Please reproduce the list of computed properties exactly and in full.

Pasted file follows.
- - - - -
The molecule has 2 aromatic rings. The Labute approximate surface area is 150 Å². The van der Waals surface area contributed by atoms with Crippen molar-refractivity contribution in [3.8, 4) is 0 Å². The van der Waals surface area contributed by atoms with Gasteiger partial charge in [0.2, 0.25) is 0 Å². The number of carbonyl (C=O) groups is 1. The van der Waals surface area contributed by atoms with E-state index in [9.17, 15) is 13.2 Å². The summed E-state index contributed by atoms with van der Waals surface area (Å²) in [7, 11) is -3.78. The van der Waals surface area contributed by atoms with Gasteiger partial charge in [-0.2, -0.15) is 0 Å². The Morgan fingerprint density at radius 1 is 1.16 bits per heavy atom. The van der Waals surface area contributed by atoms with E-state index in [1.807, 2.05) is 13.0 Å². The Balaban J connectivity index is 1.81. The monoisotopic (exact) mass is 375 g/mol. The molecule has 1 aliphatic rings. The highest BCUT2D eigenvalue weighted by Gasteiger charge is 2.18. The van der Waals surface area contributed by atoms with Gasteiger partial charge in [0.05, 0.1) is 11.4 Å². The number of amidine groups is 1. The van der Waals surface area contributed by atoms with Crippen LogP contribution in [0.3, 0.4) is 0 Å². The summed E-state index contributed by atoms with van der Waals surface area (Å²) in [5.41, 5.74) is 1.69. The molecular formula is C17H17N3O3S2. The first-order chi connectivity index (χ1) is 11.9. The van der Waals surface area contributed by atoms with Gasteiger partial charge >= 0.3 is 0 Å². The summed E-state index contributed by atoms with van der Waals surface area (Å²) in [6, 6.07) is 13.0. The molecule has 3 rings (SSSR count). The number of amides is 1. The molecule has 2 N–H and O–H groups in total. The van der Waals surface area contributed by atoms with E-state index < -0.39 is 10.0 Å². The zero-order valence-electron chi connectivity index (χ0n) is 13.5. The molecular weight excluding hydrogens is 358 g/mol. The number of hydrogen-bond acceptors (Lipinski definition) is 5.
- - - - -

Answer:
The molecule has 2 aromatic rings. The Labute approximate surface area is 150 Å². The van der Waals surface area contributed by atoms with Crippen molar-refractivity contribution in [3.8, 4) is 0 Å². The van der Waals surface area contributed by atoms with Gasteiger partial charge in [0.2, 0.25) is 0 Å². The number of carbonyl (C=O) groups is 1. The van der Waals surface area contributed by atoms with E-state index in [9.17, 15) is 13.2 Å². The summed E-state index contributed by atoms with van der Waals surface area (Å²) in [7, 11) is -3.78. The van der Waals surface area contributed by atoms with Gasteiger partial charge in [-0.2, -0.15) is 0 Å². The Morgan fingerprint density at radius 1 is 1.16 bits per heavy atom. The van der Waals surface area contributed by atoms with E-state index in [1.807, 2.05) is 13.0 Å². The Balaban J connectivity index is 1.81. The monoisotopic (exact) mass is 375 g/mol. The molecule has 1 aliphatic rings. The highest BCUT2D eigenvalue weighted by Gasteiger charge is 2.18. The van der Waals surface area contributed by atoms with Gasteiger partial charge in [0.05, 0.1) is 11.4 Å². The number of amidine groups is 1. The van der Waals surface area contributed by atoms with Crippen LogP contribution in [0.3, 0.4) is 0 Å². The summed E-state index contributed by atoms with van der Waals surface area (Å²) in [5.41, 5.74) is 1.69. The molecular formula is C17H17N3O3S2. The first-order chi connectivity index (χ1) is 11.9. The van der Waals surface area contributed by atoms with Gasteiger partial charge >= 0.3 is 0 Å². The summed E-state index contributed by atoms with van der Waals surface area (Å²) in [6, 6.07) is 13.0. The molecule has 3 rings (SSSR count). The number of amides is 1. The molecule has 2 N–H and O–H groups in total. The van der Waals surface area contributed by atoms with E-state index < -0.39 is 10.0 Å². The zero-order valence-electron chi connectivity index (χ0n) is 13.5. The molecular weight excluding hydrogens is 358 g/mol. The number of hydrogen-bond acceptors (Lipinski definition) is 5.